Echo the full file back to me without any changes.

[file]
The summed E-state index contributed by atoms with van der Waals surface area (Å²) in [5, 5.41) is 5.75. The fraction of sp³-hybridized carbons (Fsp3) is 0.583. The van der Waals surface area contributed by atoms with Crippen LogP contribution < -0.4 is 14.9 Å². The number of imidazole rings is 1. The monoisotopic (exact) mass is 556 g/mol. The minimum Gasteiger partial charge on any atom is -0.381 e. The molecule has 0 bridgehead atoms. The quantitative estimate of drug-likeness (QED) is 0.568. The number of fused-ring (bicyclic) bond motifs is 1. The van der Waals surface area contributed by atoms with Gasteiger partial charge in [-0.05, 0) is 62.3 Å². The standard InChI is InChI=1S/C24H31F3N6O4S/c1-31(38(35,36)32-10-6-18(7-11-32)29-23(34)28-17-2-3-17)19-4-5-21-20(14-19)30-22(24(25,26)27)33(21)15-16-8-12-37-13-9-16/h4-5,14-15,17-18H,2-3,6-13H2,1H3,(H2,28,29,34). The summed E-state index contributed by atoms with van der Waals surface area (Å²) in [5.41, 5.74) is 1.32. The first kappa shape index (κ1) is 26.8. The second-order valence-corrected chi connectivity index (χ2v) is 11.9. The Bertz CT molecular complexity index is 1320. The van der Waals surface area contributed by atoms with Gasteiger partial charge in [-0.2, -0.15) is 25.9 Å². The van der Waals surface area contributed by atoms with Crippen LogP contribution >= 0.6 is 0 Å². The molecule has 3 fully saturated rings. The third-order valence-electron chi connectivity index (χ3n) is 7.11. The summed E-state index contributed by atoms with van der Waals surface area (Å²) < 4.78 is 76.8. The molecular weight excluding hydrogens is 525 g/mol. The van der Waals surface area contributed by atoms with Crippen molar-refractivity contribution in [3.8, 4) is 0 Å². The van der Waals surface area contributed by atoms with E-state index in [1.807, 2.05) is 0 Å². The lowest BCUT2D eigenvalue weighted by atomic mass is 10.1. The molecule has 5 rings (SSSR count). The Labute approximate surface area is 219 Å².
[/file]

The summed E-state index contributed by atoms with van der Waals surface area (Å²) in [5, 5.41) is 5.75. The fraction of sp³-hybridized carbons (Fsp3) is 0.583. The van der Waals surface area contributed by atoms with Crippen LogP contribution < -0.4 is 14.9 Å². The number of imidazole rings is 1. The monoisotopic (exact) mass is 556 g/mol. The minimum Gasteiger partial charge on any atom is -0.381 e. The molecule has 0 bridgehead atoms. The quantitative estimate of drug-likeness (QED) is 0.568. The number of fused-ring (bicyclic) bond motifs is 1. The van der Waals surface area contributed by atoms with Gasteiger partial charge in [-0.05, 0) is 62.3 Å². The standard InChI is InChI=1S/C24H31F3N6O4S/c1-31(38(35,36)32-10-6-18(7-11-32)29-23(34)28-17-2-3-17)19-4-5-21-20(14-19)30-22(24(25,26)27)33(21)15-16-8-12-37-13-9-16/h4-5,14-15,17-18H,2-3,6-13H2,1H3,(H2,28,29,34). The summed E-state index contributed by atoms with van der Waals surface area (Å²) in [5.41, 5.74) is 1.32. The first kappa shape index (κ1) is 26.8. The second-order valence-corrected chi connectivity index (χ2v) is 11.9. The Bertz CT molecular complexity index is 1320. The van der Waals surface area contributed by atoms with Gasteiger partial charge in [-0.2, -0.15) is 25.9 Å². The van der Waals surface area contributed by atoms with Crippen LogP contribution >= 0.6 is 0 Å². The molecule has 3 fully saturated rings. The third-order valence-electron chi connectivity index (χ3n) is 7.11. The summed E-state index contributed by atoms with van der Waals surface area (Å²) < 4.78 is 76.8. The molecular weight excluding hydrogens is 525 g/mol. The van der Waals surface area contributed by atoms with Crippen molar-refractivity contribution in [3.8, 4) is 0 Å². The van der Waals surface area contributed by atoms with E-state index in [1.807, 2.05) is 0 Å². The lowest BCUT2D eigenvalue weighted by atomic mass is 10.1. The molecule has 5 rings (SSSR count). The Labute approximate surface area is 219 Å².